Re:Last time I checked, UNIX was a trademark (1)

CaptainKirkCaptainKi (958941) | more than 8 years ago | (#14901973)

If want to say UNIX is not an OS it is standard then fine. But what this article is talking about is UNIX based OSs. We call them UNIX systems. So calling them a UNIX OS is fine too. Linux is the Kernel yes, and a Linux kernel with opens sourse software is called Linux/GNU. However for sake of arguement we just called the whole OS Linux and any UNIX based OS, a UNIX-based UNIX. Some would go ever so far as to call BSD, UNIX.

More FUD from Zonk (0)

Anonymous Coward | more than 8 years ago | (#14902016)

The message of the story is, "Look what a mess UNIX is".

That's what Zonk wants you to remember.

still an amazing OS (3, Interesting)

yagu (721525) | more than 8 years ago | (#14902157)

I've been working with Unix/Solaris/SunOS/Linux/AIX/AUX/BSD/ATT Unix, et. al. now for over twenty years. I mostly love the environment, I'm self-taught, and never have stopped discovering new and cool (and sometimes amazing) things about how Unix works.

I've pretty much always always been able to sit down and immediately be productive in a Unix environment. Things are stored and arranged in a surprisingly consistent way (not always in the same places, but one of a few organizations (/etc vs. /usr/etc)), and for those hard to find arrangements you need only know "find".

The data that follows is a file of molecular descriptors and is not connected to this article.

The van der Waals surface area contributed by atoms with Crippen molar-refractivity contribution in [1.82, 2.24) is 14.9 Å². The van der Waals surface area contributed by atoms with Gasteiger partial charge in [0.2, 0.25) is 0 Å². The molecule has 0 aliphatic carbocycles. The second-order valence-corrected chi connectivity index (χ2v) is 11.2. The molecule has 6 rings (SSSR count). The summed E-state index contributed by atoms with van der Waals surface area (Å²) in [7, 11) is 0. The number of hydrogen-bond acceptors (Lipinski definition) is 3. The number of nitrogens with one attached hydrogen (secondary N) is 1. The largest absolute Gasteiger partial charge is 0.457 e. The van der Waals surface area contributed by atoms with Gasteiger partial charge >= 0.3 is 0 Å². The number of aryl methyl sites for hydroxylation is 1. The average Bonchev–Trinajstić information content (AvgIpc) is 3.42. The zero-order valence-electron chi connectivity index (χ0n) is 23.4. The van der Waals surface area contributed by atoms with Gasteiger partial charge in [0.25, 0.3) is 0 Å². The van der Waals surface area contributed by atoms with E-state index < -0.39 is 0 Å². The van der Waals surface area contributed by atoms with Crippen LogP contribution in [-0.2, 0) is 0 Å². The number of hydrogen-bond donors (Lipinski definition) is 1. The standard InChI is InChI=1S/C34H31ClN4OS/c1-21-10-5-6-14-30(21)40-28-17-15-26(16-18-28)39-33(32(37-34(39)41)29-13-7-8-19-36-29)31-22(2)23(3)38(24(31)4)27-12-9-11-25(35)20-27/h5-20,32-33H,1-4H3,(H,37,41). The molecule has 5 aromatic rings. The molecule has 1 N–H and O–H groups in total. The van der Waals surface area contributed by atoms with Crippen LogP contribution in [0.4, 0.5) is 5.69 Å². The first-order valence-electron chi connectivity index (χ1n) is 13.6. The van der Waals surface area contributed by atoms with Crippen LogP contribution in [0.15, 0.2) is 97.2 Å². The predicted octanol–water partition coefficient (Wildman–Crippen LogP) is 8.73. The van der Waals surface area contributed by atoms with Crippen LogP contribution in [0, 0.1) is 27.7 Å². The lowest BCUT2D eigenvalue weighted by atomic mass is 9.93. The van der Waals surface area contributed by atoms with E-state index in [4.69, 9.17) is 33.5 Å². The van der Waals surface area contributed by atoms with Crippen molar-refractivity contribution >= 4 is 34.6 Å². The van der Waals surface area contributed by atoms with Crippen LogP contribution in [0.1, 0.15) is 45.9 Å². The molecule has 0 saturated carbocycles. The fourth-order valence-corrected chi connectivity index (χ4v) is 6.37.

Considering how many different Unixes there are it's actually impressive how compatible and consistent they are across the Unix universe. It's only my opinion, but I find adapting and adjusting to the Unixes far easier than the various versions of Windows.

portability wtf (1)

jilles (20976) | more than 8 years ago | (#14902231)

"With rare exceptions, porting hassles between UNIX systems are long forgotten."

Yeah right. We're down to complaining about porting apps between versions of the same distribution of linux and here's a guy claiming that porting hassles between UNIX systems ar long forgotten. Come on, you can't claim that with a straight face even if you are working for Microsoft.

It's not like your 1993 binary of wolfenstein will work out of the box on win XP but the chances of binaries from that era doing something are a lot higher than say running any unix binary from that era on the latest Red Hat/Debian/Whatever. Compiling with the latest GCC almost guarantees running into porting issues, never mind the particular OS you are doing that on. Probably hello world works fine but anything doing something less trivial is likely to not work at all. Generally problems increase as you (necessarily for non trivial stuff) depend on libraries not part of any of the Unix standards. For example, these standards do not cover anything related to graphics or user interfaces so you're fucked if your app is non trivial enough to include a (G)UI.

Is a Linux an Unix? (0)

Anonymous Coward | more than 8 years ago | (#14902297)

I use Tomahawk Desktop [tomahawkcomputers.com] . Is a Linux an Unix? If so, on what grounds people call Unix is dead?